Tag Archives: 2 Peter

2nd Sunday of Advent, Cycle B

Let us pray with Joyce Rupp:

looking high into winter trees

I see the distant nests

cradled in arms of branches

 

nests:  round, full of warmth,

softness in the welcoming center,

a circle of earth’s tiny goodness,

flown far from the far corners,

patiently pieced together,

and hollowed into a home.

 

nests:  awaiting the treasure of life,

simple, delicate dwelling places

from which song will eventually echo

and freedom of wings give flight.

 

advent has been on my mind.

 

prepare the nest of heart.

patch up the broken parts.

place more softness in the center.

sit and warm the home with prayer.

give the Christ a dwelling place.  Amen.

1st Reading: Isaiah 40: 1-5, 9-11

From Celebration, Dec. 2002:,,This is the beginning of 2nd Isaiah.  It is sometimes called the Book of Consolation. It was written to a people who were in exile, a people who were

shamed and saddened in the truest sense. Although they were separated from their land, God would still care for them. The prophet was to speak to his people “tenderly.” The Jerusalem Bible translates this passage more literally by directing the prophet to “speak to the heart” of the people. For the Hebrews, the heart was the seat of the intellect and will. God wanted them to trust deeply that he would still care for them.

From Mary Birmingham, W & W Wkbk for Year B, p. 61:  Today’s reading refers to Israel’s return home as well as the prophet’s commissioning,  The heavenly court witnesses and approves God’s command, call, and commissioning of the prophet.  So commissioned, the prophet’s word announces a new age of restoration for the people.  Through the power of God’s Word, the world will be reconciled.  The people stood on the threshold of a new age,.  The creative Word of God had spoken as it was spoken at the dawn of an earlier age, the creation of the world, and into the hearts of all believers was infused the seeds of new life.  God’s glory would be revealed when the people were safely restored and in their own land.  For Christians the glory of God is revealed in the advent of the One Who Is to Come.  What does all of this mean to you?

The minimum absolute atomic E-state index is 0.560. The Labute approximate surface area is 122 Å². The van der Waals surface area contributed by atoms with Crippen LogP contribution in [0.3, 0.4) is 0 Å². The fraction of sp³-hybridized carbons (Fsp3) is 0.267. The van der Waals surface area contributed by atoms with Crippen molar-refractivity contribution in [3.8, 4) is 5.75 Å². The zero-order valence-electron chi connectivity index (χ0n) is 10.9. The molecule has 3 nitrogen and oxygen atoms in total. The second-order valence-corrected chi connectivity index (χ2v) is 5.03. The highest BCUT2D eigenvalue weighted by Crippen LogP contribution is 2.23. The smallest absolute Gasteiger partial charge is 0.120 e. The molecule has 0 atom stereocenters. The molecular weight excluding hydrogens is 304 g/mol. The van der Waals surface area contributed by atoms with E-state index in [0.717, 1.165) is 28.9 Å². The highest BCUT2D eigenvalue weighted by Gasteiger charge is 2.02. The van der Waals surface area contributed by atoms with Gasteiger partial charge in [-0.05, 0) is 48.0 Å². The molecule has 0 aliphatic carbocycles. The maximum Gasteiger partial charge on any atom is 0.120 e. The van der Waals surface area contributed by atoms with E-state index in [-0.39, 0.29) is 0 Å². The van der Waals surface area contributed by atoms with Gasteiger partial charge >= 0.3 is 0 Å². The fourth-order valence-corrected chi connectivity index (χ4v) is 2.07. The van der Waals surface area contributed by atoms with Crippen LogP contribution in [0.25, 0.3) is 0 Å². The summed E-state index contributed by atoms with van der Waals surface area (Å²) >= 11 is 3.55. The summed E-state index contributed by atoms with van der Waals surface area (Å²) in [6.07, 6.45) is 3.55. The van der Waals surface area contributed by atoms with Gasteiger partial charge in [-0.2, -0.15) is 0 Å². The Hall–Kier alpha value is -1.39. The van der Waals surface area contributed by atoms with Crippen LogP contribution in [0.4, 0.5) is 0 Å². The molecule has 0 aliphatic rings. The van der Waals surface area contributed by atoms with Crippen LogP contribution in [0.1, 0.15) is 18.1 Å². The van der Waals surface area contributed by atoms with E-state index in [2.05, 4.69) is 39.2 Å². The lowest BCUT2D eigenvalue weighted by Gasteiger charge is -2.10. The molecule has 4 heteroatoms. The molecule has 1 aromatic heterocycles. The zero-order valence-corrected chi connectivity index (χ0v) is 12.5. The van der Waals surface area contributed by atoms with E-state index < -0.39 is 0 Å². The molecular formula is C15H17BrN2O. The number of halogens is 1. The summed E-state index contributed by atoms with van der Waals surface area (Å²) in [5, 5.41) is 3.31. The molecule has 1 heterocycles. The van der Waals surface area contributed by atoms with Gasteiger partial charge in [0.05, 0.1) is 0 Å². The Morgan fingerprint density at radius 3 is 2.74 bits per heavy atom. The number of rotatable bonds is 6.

2nd Reading: 2 Peter: 3: 8-14

From Mary Birmingham, p. 63-64:  This letter is a pseudonymous work attributed to the apostle Peter. Most scholars date it around the mid-second century (130-150AD). It is probably the last letter written of all the canonical New Testament documents. Its imagery concerning the ‘end of the world’ was a part of the culture of the times. Total destruction by fire was a popular belief from Persia to the Greco-Roman world.  These images were also common in Jewish apocalyptic literature. Such images or

opinions are not scientific assertions but mythopoeic images. Some scholars also suggest that the translation of heurethesetai (dissolved by fire) is better translated ‘will be laid bare’. Yet, keep in mind that the main point of this passage is that our God is a patient God – and that we need to use whatever time we have to repent, to change, to be reconciled.

Reginald Fuller adds these three points: 1) Watchfulness is a part of Christian living. 2) Rightly understood, the imminent hope in Christianity is a motivation for the pursuit of holiness and Godliness in life. 3) While we can demythologize our scriptures in order to have them ‘speak’ more clearly to us today, we must also hold dear to the fact that the final goal of history is the hope of a new heaven